Waste has long been recognized for its outsize explanatory power. Sifting through middens, landfills, dumpsters, and bins has always been revelatory of secrets and truths that might otherwise remain hidden. Moreover, as Tobler’s first law of geography reminds us, “everything is related to everything else, but near things are more related than distant things” (1970: 236). By virtue of its proximity, waste confounds modernist dreams of purification and asserts its place in space, society, and nature. In myriad ways, waste is deeply enmeshed in the social process of becoming and the economic process of improving. It presents society with an incomplete, uneasy, queasiness of becoming because it is always a bit too close and a bit too related. Many of these characteristics also make waste a particularly interesting entry point for scholarly research.
Recent scholarship in geography (as well as sociology and anthropology) has considered wastes from the perspectives of: governance; urban metabolism; commodity frontiers; spatial fixes and mobilities; slow violence and environmental justice; crises, and more (for example: Bulkeley et al. 2007; O’Brien 2008; Nixon 2011, Davies 2012, Howell 2015; Demaria & Schindler 2016, Pollans 2017; Hecht 2018). Meanwhile, wastes are contested both in terms of their relationship with/in society (as either a vital social actant or as something that is fundamentally out of place), and definitionally (as an entity with either a concrete materiality or as something that is basically unknowable). These unsettled and slippery debates over the other side of production have been provocative of incisive commentaries on the whole (for example, Gille 2010, Gregson & Crang 2010, Hird 2012, Moore 2012, Mazzolini 2013).
This session is convened to bring together interested scholars and others who are working on or exploring the emergent contradictions, transformations, dispositions, and governance dynamics of multivarious waste:
- Politics/Political Ecologies
Bulkeley, H., Watson, M., & Hudson, R. (2007). Modes of Governing Municipal Waste. Environment and Planning A, 39(11), 2733-2753.
Davies, A. R. (2012). Geography and the matter of waste mobilities. Transactions of the Institute of British Geographers, 37(2), 191-196.
Demaria, F., & Schindler, S. (2016). Contesting urban metabolism: Struggles over waste‐to‐energy in Delhi, India. Antipode, 48(2), 293-313.
Gille, Z. (2010). Actor networks, modes of production, and waste regimes: reassembling the macro-social. Environment and Planning A, 42(5), 1049-1064.
Gregson, N., & Crang, M. (2010). Materiality and waste: inorganic vitality in a networked world. Environment and Planning A. V.42., Pp.1026-1032.
Hecht, G. (2018). Interscalar Vehicles for an African Anthropocene: On Waste, Temporality, and Violence. Cultural Anthropology, 33(1), 109-141.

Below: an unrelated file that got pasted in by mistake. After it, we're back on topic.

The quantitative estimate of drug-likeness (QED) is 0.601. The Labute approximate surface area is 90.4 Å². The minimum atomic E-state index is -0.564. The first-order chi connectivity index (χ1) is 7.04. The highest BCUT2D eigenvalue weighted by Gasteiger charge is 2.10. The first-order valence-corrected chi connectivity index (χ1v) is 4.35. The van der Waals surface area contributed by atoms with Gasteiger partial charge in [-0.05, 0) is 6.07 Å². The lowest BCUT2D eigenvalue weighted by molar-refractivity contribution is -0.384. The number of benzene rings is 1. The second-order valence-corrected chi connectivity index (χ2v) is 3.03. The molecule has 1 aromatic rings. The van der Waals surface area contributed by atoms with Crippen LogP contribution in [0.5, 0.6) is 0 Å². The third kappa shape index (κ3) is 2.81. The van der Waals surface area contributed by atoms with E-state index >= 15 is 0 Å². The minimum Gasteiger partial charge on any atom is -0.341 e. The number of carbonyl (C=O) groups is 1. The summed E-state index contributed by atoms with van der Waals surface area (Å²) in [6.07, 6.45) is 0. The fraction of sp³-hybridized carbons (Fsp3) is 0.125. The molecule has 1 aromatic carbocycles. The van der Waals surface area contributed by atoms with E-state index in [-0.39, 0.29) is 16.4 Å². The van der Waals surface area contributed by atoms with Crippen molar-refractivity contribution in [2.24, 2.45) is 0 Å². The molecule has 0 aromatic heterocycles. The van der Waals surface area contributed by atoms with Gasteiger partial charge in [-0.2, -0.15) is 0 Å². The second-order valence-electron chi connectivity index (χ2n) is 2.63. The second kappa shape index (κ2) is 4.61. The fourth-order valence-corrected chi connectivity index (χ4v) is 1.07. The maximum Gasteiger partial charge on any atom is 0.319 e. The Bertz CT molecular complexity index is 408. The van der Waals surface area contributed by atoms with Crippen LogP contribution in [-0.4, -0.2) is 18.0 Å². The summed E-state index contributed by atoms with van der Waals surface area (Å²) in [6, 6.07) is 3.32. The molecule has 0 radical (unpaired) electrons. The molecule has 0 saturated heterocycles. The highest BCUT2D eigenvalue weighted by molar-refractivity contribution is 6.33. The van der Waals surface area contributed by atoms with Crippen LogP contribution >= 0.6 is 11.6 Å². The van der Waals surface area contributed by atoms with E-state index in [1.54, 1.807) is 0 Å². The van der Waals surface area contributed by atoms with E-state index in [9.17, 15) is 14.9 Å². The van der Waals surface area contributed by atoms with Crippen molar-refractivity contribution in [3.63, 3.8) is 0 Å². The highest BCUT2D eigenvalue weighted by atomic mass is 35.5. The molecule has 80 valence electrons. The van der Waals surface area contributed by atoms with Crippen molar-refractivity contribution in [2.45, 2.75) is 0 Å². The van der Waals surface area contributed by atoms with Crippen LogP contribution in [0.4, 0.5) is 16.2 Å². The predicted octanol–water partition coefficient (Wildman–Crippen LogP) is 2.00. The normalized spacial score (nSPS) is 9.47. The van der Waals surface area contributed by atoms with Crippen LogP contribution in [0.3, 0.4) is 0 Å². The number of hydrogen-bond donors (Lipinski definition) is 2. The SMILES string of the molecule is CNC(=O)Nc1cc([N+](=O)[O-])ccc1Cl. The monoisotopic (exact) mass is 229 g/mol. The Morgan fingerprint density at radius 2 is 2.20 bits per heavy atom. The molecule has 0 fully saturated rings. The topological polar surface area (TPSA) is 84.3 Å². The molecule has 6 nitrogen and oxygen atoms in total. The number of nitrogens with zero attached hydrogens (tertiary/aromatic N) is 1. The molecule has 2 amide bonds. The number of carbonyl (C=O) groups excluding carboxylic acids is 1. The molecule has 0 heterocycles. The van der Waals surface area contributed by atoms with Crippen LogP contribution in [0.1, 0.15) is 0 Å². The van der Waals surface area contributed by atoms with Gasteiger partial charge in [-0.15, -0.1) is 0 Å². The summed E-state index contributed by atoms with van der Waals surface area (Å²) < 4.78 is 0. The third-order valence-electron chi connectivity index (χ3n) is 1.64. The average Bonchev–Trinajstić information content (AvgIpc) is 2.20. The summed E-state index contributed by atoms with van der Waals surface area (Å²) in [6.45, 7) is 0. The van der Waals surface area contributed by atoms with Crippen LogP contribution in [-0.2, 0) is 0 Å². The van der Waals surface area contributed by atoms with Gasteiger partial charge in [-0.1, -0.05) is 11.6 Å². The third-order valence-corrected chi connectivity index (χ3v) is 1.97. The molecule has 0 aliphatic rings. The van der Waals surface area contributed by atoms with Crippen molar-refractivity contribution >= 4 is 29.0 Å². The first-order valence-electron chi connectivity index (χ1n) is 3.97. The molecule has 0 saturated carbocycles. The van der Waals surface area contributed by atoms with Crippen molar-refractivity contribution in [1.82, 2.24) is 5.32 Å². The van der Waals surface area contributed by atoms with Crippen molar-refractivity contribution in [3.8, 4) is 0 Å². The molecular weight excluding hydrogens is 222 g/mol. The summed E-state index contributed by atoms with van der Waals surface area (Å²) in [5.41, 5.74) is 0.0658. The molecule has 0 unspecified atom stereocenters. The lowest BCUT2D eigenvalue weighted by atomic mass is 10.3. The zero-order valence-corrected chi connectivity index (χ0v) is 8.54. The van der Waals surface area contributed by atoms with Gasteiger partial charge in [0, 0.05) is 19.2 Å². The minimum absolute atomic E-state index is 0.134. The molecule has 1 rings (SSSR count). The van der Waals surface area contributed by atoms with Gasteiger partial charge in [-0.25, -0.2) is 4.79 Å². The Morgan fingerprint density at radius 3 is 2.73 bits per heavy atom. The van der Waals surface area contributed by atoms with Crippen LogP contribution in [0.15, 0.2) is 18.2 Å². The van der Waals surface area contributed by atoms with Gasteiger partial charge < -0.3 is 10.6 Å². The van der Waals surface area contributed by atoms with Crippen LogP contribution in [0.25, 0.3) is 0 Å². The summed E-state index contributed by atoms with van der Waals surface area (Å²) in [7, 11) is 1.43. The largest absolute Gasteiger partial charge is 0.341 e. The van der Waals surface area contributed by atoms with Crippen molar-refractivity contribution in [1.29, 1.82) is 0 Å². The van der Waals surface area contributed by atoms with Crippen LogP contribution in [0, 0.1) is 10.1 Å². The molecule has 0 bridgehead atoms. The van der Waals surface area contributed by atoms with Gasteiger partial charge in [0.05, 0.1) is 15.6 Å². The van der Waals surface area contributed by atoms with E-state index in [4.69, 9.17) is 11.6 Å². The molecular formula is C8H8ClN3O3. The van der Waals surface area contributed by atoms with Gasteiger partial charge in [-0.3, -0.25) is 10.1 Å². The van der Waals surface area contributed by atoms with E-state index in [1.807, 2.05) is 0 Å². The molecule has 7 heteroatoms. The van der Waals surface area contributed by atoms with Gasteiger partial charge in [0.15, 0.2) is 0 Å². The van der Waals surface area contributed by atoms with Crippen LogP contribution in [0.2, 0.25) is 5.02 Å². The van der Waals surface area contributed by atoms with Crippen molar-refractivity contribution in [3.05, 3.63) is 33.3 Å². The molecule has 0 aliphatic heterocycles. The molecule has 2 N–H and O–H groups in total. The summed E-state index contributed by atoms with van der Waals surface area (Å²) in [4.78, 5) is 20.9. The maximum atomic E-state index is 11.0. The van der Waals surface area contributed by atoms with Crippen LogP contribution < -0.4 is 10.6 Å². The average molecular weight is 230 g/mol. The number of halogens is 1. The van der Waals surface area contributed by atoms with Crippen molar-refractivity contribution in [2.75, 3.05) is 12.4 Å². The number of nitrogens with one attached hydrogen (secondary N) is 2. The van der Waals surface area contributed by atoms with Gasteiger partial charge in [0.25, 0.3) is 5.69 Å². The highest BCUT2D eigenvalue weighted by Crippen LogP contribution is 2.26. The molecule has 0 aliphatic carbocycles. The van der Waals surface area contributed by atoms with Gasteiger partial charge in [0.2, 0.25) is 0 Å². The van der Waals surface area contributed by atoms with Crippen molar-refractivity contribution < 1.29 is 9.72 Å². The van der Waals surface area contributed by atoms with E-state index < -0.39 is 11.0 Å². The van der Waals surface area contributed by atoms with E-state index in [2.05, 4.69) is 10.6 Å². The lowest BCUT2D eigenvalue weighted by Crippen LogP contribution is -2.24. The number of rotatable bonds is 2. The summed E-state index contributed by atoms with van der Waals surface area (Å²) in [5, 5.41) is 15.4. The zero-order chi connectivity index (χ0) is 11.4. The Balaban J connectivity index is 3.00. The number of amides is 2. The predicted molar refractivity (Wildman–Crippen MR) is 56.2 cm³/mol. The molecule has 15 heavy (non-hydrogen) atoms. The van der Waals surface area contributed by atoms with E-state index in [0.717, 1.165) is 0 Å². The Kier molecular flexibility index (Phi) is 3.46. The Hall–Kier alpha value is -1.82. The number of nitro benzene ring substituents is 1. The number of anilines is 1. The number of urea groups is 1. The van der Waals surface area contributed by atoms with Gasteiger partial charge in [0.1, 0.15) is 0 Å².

Hird, M. J. (2012). Knowing waste: Towards an inhuman epistemology. Social Epistemology, 26(3-4), 453-469.
Howell, J. P. (2015). ‘Modes of governing’ and solid waste management in Maui, Hawaii, USA. Environment and Planning A, 47(10), 2153-2169.
Mazzolini, E. (2013). The costs of inhuman epistemology: A response to Myra Hird and Zsuzsa Gille. Social Epistemology Review and Reply Collective, 2(7), 31-34.
Moore, S. A. (2012). Garbage Matters: Concepts in New Geographies of Waste. Progress in Human Geography, 36(6), 780-799.
Nixon, R. (2011). Slow Violence and the Environmentalism of the Poor. Harvard University Press.
O'Brien, M. (2008). A crisis of Waste?: Understanding the Rubbish Society. Routledge.
Pollans, L. B. (2017). Trapped in trash:‘Modes of governing’ and barriers to transitioning to sustainable waste management. Environment and Planning A, 49(10), 2300-2323.
Tobler, W. R. (1970). A computer movie simulating urban growth in the Detroit region. Economic geography, 46(sup1), 234-240.
|Presenter||Diana Watts*, Johns Hopkins University / Trinity Washington University, Alternative Stewardship models: Social Businesses in Food Waste Recovery and Redistribution||20||9:55 AM|
|Presenter||Dare Adeyemi*, University of Calgary, The impact of solid waste collection technologies on the marginalization of informal recyclers. A case study of the city of Calgary, Alberta, Canada.||20||10:15 AM|
|Presenter||Martin Oteng-Ababio*, University of Ghana, Maja van der Velden, Department of Informatics, University of Oslo, Mark Taylor, Fafo Research Foundation, Oslo, A critical analysis of the legal framework (ACT 917) for sound e-waste management in Ghana||20||10:35 AM|
|Presenter||Angela Person*, The University of Oklahoma, Sarah Melcher, The University of Oklahoma, Randy Peppler, The University of Oklahoma, Practical Rural Recycling: Intersections Between Municipalities, Companies, and Residents||20||10:55 AM|
|Presenter||Kelly Haggerty*, , The Garbage that We Eat: Metabolizing Food-Waste in New Orleans, LA||20||11:15 AM|
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